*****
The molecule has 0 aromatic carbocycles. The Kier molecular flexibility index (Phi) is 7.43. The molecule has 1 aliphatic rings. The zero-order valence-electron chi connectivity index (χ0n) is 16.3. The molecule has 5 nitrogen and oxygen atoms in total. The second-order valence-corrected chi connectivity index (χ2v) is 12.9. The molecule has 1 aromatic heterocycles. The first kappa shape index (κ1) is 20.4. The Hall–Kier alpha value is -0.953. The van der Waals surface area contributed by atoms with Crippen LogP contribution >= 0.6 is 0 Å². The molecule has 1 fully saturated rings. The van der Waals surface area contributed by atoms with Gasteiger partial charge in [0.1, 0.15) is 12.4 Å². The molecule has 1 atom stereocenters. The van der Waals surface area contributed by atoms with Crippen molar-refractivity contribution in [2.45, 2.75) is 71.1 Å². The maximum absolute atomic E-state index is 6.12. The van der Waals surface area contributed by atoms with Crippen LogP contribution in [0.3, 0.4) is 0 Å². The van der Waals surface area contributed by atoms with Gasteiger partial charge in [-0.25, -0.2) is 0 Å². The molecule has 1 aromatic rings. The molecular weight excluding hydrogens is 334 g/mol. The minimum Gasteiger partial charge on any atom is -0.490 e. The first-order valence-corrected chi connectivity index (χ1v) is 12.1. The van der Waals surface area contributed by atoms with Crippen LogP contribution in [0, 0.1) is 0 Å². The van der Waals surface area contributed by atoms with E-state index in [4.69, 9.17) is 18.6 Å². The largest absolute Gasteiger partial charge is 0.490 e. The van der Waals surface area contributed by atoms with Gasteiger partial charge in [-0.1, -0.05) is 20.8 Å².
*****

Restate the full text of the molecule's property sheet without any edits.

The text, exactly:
The molecule has 0 aromatic carbocycles. The Kier molecular flexibility index (Phi) is 7.43. The molecule has 1 aliphatic rings. The zero-order valence-electron chi connectivity index (χ0n) is 16.3. The molecule has 5 nitrogen and oxygen atoms in total. The second-order valence-corrected chi connectivity index (χ2v) is 12.9. The molecule has 1 aromatic heterocycles. The first kappa shape index (κ1) is 20.4. The Hall–Kier alpha value is -0.953. The van der Waals surface area contributed by atoms with Crippen LogP contribution >= 0.6 is 0 Å². The molecule has 1 fully saturated rings. The van der Waals surface area contributed by atoms with Gasteiger partial charge in [0.1, 0.15) is 12.4 Å². The molecule has 1 atom stereocenters. The van der Waals surface area contributed by atoms with Crippen molar-refractivity contribution in [2.45, 2.75) is 71.1 Å². The maximum absolute atomic E-state index is 6.12. The van der Waals surface area contributed by atoms with Crippen LogP contribution in [0.3, 0.4) is 0 Å². The van der Waals surface area contributed by atoms with Gasteiger partial charge in [-0.25, -0.2) is 0 Å². The molecule has 1 aromatic rings. The molecular weight excluding hydrogens is 334 g/mol. The minimum Gasteiger partial charge on any atom is -0.490 e. The first-order valence-corrected chi connectivity index (χ1v) is 12.1. The van der Waals surface area contributed by atoms with Crippen LogP contribution in [0, 0.1) is 0 Å². The van der Waals surface area contributed by atoms with E-state index in [4.69, 9.17) is 18.6 Å². The largest absolute Gasteiger partial charge is 0.490 e. The van der Waals surface area contributed by atoms with Gasteiger partial charge in [-0.1, -0.05) is 20.8 Å².